"I'm really excited. I want this offseason to go by fast because I want to see who got better. I want to see how much better I've gotten compared to everybody else. I really want this offseason to fly by to tell you the truth.

"I want to get stronger and a little bigger, but just make sure that when I get there for Spring Training they know I wasn't messing around, that I stayed focused. Just stay consistent, that's all," he concluded.











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Repertoire. Fastball, Curveball, Changeup.

Fastball. We had been saying for a couple of years that Encinas had the type of frame to gain strength and could add velocity to his fastball, and that's exactly what happened in 2012. He saw his normal 91-92 mph fastball tick all the way up to the 94-96 mph range for long stretches last season and it topped out at 97 mph. The command of his fastball was spotty at best though. However, he did show at Instructs an ability to consistently command it in the lower-half of the zone. There's also a chance his velocity increase is not done from a top plateau standpoint.

Other Pitches. His added power was not exclusive to his fastball either. His once inconsistent curveball that sat 77-79 mph and had plus potential went up to the 81-83 mph range towards the end of the season. He had been fiddling with grips so often that it made it inconsistent and now that he has settled on one it's a true plus pitch with command. He's had a big league changeup in his mix for a while now, one that grades out as above average.

Pitching: The Encinas that pitched in Staten Island is completely different from the one that dominated at Instructs. When he's going right he's attacking batters with plus fastballs in the lower-half of the zone, slowing bats down with his changeup, and then going in for the kill with the now consistent curveball. As hard as he throws, he is still not a max effort guy and that also gives his fastball some deception. Once a less reliable pitcher from the stretch, that is no longer an issue. In fact, if anything his one time biggest weakness mechanically has become a strength -- he actually prefers pitching out of the stretch now. His biggest remaining issue is just keeping his mechanics consistent overall and getting ahead in counts more consistently.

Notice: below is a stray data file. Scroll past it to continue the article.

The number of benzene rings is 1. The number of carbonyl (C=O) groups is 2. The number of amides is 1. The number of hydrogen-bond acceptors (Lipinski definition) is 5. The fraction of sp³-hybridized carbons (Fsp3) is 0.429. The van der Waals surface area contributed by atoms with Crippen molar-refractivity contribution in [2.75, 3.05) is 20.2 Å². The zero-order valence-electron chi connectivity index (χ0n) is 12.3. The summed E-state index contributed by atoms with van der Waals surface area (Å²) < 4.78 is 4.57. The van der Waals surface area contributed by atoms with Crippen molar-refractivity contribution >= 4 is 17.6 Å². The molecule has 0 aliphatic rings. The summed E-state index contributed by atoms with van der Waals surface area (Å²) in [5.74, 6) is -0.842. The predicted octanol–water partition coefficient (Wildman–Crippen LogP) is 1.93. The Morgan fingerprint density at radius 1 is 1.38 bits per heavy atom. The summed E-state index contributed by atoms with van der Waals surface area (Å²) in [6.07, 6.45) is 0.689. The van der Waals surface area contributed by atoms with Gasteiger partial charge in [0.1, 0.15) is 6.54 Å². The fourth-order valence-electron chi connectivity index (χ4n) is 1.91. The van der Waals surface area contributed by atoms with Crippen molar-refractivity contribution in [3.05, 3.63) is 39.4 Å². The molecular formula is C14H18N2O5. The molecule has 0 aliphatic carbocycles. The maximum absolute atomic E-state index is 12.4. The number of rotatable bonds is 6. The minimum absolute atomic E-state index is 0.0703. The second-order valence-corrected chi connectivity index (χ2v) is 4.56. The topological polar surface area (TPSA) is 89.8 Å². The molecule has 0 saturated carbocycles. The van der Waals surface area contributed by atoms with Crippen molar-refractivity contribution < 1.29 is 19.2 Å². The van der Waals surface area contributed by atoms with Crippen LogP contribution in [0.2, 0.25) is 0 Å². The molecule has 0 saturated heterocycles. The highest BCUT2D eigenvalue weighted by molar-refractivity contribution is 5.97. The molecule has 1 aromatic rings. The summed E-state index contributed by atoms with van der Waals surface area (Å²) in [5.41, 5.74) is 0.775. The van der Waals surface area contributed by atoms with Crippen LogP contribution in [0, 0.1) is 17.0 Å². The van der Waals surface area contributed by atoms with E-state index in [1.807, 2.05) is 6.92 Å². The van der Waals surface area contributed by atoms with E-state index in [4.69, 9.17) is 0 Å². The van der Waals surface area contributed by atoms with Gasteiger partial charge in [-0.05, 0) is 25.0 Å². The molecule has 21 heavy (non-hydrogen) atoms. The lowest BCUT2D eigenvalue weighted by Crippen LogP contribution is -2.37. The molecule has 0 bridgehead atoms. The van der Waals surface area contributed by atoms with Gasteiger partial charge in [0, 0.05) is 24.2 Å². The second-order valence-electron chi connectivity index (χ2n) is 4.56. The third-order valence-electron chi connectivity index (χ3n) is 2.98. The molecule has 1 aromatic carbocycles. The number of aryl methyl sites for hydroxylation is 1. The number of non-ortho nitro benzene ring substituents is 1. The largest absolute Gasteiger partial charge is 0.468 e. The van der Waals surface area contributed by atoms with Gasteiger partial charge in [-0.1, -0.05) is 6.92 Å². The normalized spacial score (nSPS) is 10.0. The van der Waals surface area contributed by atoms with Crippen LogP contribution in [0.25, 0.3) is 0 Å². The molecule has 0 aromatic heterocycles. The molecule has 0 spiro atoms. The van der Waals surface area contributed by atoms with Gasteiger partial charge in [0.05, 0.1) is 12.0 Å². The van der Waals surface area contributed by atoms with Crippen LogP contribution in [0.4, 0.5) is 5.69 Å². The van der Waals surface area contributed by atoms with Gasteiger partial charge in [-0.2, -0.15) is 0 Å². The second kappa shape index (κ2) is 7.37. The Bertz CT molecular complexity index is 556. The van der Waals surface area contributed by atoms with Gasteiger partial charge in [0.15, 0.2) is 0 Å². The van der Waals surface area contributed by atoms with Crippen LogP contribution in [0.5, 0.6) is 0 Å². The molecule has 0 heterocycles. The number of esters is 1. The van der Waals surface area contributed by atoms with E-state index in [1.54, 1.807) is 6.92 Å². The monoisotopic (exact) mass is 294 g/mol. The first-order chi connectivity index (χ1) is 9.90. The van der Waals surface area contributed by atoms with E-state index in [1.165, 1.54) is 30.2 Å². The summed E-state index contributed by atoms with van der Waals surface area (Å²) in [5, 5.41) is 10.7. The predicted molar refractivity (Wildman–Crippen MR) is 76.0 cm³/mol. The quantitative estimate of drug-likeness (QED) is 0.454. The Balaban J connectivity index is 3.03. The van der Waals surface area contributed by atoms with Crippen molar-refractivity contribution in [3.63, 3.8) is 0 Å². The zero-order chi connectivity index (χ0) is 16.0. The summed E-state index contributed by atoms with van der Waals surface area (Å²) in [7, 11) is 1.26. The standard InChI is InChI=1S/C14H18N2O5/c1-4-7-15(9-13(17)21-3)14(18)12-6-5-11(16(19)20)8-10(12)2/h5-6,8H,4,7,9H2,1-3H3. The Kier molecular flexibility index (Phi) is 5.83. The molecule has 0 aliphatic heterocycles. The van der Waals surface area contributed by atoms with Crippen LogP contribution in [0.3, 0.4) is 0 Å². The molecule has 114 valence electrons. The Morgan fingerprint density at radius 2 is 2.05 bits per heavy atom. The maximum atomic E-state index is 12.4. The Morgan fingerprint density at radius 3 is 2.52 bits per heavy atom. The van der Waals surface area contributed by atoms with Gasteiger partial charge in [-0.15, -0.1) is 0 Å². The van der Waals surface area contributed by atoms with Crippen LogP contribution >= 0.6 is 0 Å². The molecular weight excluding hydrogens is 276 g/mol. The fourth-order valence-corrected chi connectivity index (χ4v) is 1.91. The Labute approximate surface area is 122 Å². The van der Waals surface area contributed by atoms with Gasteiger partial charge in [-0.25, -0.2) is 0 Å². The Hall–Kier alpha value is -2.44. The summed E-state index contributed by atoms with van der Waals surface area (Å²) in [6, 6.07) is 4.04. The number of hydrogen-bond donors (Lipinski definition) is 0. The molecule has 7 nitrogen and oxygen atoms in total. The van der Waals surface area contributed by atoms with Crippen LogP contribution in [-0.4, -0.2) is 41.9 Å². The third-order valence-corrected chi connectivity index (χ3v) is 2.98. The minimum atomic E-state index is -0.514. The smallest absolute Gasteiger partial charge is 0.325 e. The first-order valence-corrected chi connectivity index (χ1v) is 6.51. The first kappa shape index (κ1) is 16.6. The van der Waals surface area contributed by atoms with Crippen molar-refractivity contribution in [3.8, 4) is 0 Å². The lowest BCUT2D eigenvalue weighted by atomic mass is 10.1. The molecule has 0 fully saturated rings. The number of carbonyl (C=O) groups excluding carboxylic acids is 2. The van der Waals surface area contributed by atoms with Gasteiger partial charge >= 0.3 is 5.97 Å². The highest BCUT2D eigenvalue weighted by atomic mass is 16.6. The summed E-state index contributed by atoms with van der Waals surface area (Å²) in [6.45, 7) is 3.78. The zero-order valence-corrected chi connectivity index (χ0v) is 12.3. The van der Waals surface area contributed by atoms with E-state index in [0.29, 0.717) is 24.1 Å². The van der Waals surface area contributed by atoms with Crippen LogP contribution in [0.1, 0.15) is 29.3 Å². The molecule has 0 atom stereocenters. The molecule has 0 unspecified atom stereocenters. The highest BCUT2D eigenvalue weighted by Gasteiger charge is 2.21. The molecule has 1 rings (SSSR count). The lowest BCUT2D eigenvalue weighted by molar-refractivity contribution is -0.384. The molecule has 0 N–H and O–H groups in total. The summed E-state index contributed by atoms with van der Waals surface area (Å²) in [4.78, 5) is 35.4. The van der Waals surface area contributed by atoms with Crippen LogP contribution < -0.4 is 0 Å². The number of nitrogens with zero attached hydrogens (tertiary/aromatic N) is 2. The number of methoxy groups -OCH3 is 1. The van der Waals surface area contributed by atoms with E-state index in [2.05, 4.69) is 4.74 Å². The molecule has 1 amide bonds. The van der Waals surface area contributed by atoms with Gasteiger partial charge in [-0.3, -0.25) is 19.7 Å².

Projection. Encinas' ceiling has changed dramatically over the past year. Once projecting best as a middle of the rotation starter, now that he has begun throwing harder, found a consistent grip with the curveball to help with his command of it, and started throwing more consistently downhill in the lower-half of the strike zone, he as frontline starting potential now. He still, however, has a lot to prove from a consistency standpoint with his pitch-ability going forward to make that ceiling more of a reality, but the potential has clearly changed.

ETA. 2015. Encinas is ready for the next test -- low-A Charleston. Should he pitch there like he did at Instructs, he might finally be ready to move quickly through the minor leagues. A call-up to Tampa later in 2013 seems likely at this point.